Markets are making 4 and 5 year highs. The noise out of the talking heads has been anything but bearish. Those who listen to all the cheering on the financial channels may be wondering why they are not feeling like their holdings are making new highs. Their statements certainly do not look like the result of a stellar 5 year Bull market run.
Understanding the route we took to get here explains some of it. Over 5 years, this has been a painful round trip, with the market crash continuing to make new lows into October 2002. We nearly revisited those pre-War lows March 2003. Indeed, the bulk of the market gains have come in one year in five: 2003. If you bought equities prior to the war’s start, you were richly rewarded for your risk taking. Meanwhile, longer term “Buy & Hold” investors have suffered lots of agita with very little to show for their troubles.
Looking at the actual numbers reveals why. Going back to the data, we see that the S&P500 was at 1,143 five years ago; It closed at 1,307 Friday. The Nasdaq was at 1,857 five years ago; Yesterday’s close was 2306. The most recent Dow close was 11,280 versus 9,721 five years ago.
Those numbers are annual returns of 2.72% for the SPX, 4.43%, on the Nasdaq, and the Dow generated annual returns of 3.02%. As the nearby chart reveals, this is hardly world beating performance. The exception to this has been the small cap issues; in particular, the strong Russell 2000. After years of under performance, the smaller issues have returned with a vengeance, mean-reverting to annual returns of nearly 11%. That’s about the S&P’s average. One has to wonder, however, when the pendulum will eventually swing back towards the larger cap. (We also note that others have incorrectly predicted this for 5 years running).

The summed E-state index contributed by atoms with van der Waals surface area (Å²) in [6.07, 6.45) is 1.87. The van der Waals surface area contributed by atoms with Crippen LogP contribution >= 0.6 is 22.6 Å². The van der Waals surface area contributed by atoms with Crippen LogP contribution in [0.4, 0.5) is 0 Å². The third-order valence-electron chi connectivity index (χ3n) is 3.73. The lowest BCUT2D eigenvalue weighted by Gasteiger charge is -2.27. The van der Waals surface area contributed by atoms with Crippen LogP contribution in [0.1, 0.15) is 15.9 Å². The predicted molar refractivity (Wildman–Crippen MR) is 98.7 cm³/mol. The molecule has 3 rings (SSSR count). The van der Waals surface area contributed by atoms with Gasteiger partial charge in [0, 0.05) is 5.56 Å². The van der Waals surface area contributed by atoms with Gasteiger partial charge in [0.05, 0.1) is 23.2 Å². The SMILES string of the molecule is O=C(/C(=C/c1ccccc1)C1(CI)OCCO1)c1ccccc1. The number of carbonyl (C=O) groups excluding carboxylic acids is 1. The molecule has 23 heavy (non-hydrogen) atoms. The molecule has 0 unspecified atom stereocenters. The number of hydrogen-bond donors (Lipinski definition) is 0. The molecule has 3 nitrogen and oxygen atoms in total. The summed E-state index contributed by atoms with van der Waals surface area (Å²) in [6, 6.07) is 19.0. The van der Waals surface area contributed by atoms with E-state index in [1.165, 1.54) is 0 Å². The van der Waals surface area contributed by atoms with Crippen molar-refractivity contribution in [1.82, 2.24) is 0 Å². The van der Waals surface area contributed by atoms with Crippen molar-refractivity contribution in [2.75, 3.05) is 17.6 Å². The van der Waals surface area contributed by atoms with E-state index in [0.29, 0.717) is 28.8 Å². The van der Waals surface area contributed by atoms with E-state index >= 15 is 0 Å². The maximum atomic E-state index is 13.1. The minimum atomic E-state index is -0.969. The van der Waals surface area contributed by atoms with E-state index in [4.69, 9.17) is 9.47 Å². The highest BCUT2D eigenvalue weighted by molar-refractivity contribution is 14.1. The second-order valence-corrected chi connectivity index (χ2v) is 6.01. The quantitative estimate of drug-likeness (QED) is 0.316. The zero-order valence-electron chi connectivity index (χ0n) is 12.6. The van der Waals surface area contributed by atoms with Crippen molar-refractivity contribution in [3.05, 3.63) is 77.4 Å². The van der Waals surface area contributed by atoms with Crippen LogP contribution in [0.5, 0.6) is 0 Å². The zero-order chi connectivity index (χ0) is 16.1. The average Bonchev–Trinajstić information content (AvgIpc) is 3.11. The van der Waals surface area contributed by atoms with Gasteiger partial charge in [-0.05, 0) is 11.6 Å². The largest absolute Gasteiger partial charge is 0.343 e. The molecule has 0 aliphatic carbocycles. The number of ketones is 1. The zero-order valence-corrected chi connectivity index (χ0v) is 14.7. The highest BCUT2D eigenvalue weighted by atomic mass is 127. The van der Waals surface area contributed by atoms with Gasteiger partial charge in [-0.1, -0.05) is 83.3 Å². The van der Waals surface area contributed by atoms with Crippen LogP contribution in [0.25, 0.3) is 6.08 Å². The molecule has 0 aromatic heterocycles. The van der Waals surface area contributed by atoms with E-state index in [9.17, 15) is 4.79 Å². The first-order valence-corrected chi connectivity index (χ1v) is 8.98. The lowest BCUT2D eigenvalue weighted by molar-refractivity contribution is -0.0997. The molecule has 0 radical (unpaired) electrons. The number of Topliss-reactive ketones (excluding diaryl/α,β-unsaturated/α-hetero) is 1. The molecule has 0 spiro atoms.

Today, Momentum is driving the market, with fundamentals taking a back seat to ever shorter term trading. Long-only managers are starting to get criticized for conservatism, while the shorts have been chased out of town. Liquidity abounds; M&A activity has reached frenzied levels, with plentiful private equity cash driving deals. Today’s WSJ discusses pre-emptive financing – venture capitalists throwing money at risky, untested start-ups. There is hidden leverage behind derivatives and many hedge funds. The Bears have been sent scampering into the woods to lick their wounds and do what it is that bears do in the woods.
Which brings us to this week’s market call: We are hard pressed to find much company as Bears for 2nd half 2006. And we are impressed with how quickly our short term Bullish targets from last week have nearly been achieved: We continue to see those marks – Dow 11,350, SPX, 1,335, and NDX 1,795 – as the upper range of this move, and reiterate our call for cautiousness.
We suspect this market is in the process of topping, as early as this week.